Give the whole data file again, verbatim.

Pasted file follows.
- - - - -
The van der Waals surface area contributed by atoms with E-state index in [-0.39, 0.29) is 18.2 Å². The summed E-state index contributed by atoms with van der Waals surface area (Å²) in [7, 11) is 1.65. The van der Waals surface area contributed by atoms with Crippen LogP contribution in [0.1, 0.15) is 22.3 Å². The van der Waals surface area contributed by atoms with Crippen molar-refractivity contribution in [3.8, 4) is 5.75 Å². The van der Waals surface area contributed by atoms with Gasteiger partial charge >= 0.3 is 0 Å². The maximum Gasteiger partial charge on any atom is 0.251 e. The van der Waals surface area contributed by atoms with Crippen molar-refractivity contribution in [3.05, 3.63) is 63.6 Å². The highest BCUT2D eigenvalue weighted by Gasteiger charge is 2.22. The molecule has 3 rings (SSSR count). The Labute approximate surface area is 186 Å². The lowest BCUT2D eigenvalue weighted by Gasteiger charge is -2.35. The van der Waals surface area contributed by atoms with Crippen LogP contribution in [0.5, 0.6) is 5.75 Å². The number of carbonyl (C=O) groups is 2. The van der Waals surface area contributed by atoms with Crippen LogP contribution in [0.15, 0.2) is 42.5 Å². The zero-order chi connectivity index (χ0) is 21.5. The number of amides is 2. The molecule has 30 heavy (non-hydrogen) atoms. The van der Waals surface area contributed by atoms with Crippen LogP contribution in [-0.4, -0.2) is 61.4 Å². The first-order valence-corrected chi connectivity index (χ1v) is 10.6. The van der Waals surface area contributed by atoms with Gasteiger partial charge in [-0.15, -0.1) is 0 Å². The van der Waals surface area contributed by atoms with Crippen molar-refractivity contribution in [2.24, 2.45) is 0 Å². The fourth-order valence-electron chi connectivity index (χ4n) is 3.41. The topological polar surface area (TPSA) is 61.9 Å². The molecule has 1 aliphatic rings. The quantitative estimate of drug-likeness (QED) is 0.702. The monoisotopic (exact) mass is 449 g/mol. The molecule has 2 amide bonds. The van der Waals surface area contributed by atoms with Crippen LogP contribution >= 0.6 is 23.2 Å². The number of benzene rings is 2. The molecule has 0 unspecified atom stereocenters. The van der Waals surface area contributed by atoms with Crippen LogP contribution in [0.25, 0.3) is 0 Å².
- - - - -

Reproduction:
The van der Waals surface area contributed by atoms with E-state index in [-0.39, 0.29) is 18.2 Å². The summed E-state index contributed by atoms with van der Waals surface area (Å²) in [7, 11) is 1.65. The van der Waals surface area contributed by atoms with Crippen LogP contribution in [0.1, 0.15) is 22.3 Å². The van der Waals surface area contributed by atoms with Crippen molar-refractivity contribution in [3.8, 4) is 5.75 Å². The van der Waals surface area contributed by atoms with Gasteiger partial charge >= 0.3 is 0 Å². The maximum Gasteiger partial charge on any atom is 0.251 e. The van der Waals surface area contributed by atoms with Crippen molar-refractivity contribution in [3.05, 3.63) is 63.6 Å². The highest BCUT2D eigenvalue weighted by Gasteiger charge is 2.22. The molecule has 3 rings (SSSR count). The Labute approximate surface area is 186 Å². The lowest BCUT2D eigenvalue weighted by Gasteiger charge is -2.35. The van der Waals surface area contributed by atoms with Crippen LogP contribution in [0.5, 0.6) is 5.75 Å². The number of carbonyl (C=O) groups is 2. The van der Waals surface area contributed by atoms with Crippen LogP contribution in [0.15, 0.2) is 42.5 Å². The zero-order chi connectivity index (χ0) is 21.5. The number of amides is 2. The molecule has 30 heavy (non-hydrogen) atoms. The van der Waals surface area contributed by atoms with Crippen LogP contribution in [-0.4, -0.2) is 61.4 Å². The first-order valence-corrected chi connectivity index (χ1v) is 10.6. The van der Waals surface area contributed by atoms with Gasteiger partial charge in [-0.15, -0.1) is 0 Å². The van der Waals surface area contributed by atoms with Crippen molar-refractivity contribution in [2.24, 2.45) is 0 Å². The fourth-order valence-electron chi connectivity index (χ4n) is 3.41. The topological polar surface area (TPSA) is 61.9 Å². The molecule has 1 aliphatic rings. The quantitative estimate of drug-likeness (QED) is 0.702. The monoisotopic (exact) mass is 449 g/mol. The molecule has 2 amide bonds. The van der Waals surface area contributed by atoms with Crippen LogP contribution >= 0.6 is 23.2 Å². The number of benzene rings is 2. The molecule has 0 unspecified atom stereocenters. The van der Waals surface area contributed by atoms with Crippen LogP contribution in [0.25, 0.3) is 0 Å².